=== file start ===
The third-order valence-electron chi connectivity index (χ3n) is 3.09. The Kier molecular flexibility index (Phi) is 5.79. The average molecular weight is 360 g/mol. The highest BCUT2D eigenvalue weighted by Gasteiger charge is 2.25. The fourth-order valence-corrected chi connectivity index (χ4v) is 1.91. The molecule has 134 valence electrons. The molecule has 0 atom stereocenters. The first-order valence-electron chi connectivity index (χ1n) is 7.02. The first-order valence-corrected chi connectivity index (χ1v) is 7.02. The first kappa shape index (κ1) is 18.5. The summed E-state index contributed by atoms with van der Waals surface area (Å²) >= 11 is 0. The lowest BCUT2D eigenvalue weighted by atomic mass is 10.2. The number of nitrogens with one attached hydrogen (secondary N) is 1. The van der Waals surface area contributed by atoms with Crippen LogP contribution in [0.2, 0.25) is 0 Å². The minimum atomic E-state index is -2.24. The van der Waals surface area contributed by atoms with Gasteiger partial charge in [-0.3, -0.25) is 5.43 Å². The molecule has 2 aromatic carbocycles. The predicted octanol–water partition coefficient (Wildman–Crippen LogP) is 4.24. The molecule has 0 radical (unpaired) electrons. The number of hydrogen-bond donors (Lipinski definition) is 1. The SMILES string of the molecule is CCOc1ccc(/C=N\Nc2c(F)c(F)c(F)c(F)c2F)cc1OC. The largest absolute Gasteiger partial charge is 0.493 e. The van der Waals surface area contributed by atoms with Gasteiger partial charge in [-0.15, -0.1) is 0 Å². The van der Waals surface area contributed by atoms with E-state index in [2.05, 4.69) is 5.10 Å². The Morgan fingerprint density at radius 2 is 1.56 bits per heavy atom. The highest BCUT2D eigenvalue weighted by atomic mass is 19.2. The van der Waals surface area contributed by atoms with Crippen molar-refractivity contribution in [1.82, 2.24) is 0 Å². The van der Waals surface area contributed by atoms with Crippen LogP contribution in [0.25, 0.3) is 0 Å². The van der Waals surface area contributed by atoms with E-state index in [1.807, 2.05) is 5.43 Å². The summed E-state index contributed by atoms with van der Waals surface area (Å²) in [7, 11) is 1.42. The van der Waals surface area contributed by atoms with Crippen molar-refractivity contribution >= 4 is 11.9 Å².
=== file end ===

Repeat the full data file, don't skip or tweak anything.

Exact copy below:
The third-order valence-electron chi connectivity index (χ3n) is 3.09. The Kier molecular flexibility index (Phi) is 5.79. The average molecular weight is 360 g/mol. The highest BCUT2D eigenvalue weighted by Gasteiger charge is 2.25. The fourth-order valence-corrected chi connectivity index (χ4v) is 1.91. The molecule has 134 valence electrons. The molecule has 0 atom stereocenters. The first-order valence-electron chi connectivity index (χ1n) is 7.02. The first-order valence-corrected chi connectivity index (χ1v) is 7.02. The first kappa shape index (κ1) is 18.5. The summed E-state index contributed by atoms with van der Waals surface area (Å²) >= 11 is 0. The lowest BCUT2D eigenvalue weighted by atomic mass is 10.2. The number of nitrogens with one attached hydrogen (secondary N) is 1. The van der Waals surface area contributed by atoms with Crippen LogP contribution in [0.2, 0.25) is 0 Å². The minimum atomic E-state index is -2.24. The van der Waals surface area contributed by atoms with Gasteiger partial charge in [-0.3, -0.25) is 5.43 Å². The molecule has 2 aromatic carbocycles. The predicted octanol–water partition coefficient (Wildman–Crippen LogP) is 4.24. The molecule has 0 radical (unpaired) electrons. The number of hydrogen-bond donors (Lipinski definition) is 1. The SMILES string of the molecule is CCOc1ccc(/C=N\Nc2c(F)c(F)c(F)c(F)c2F)cc1OC. The largest absolute Gasteiger partial charge is 0.493 e. The van der Waals surface area contributed by atoms with Gasteiger partial charge in [-0.15, -0.1) is 0 Å². The van der Waals surface area contributed by atoms with E-state index in [2.05, 4.69) is 5.10 Å². The Morgan fingerprint density at radius 2 is 1.56 bits per heavy atom. The highest BCUT2D eigenvalue weighted by atomic mass is 19.2. The van der Waals surface area contributed by atoms with Crippen molar-refractivity contribution in [1.82, 2.24) is 0 Å². The van der Waals surface area contributed by atoms with Crippen LogP contribution in [0.25, 0.3) is 0 Å². The van der Waals surface area contributed by atoms with E-state index in [1.807, 2.05) is 5.43 Å². The summed E-state index contributed by atoms with van der Waals surface area (Å²) in [7, 11) is 1.42. The van der Waals surface area contributed by atoms with Crippen molar-refractivity contribution >= 4 is 11.9 Å².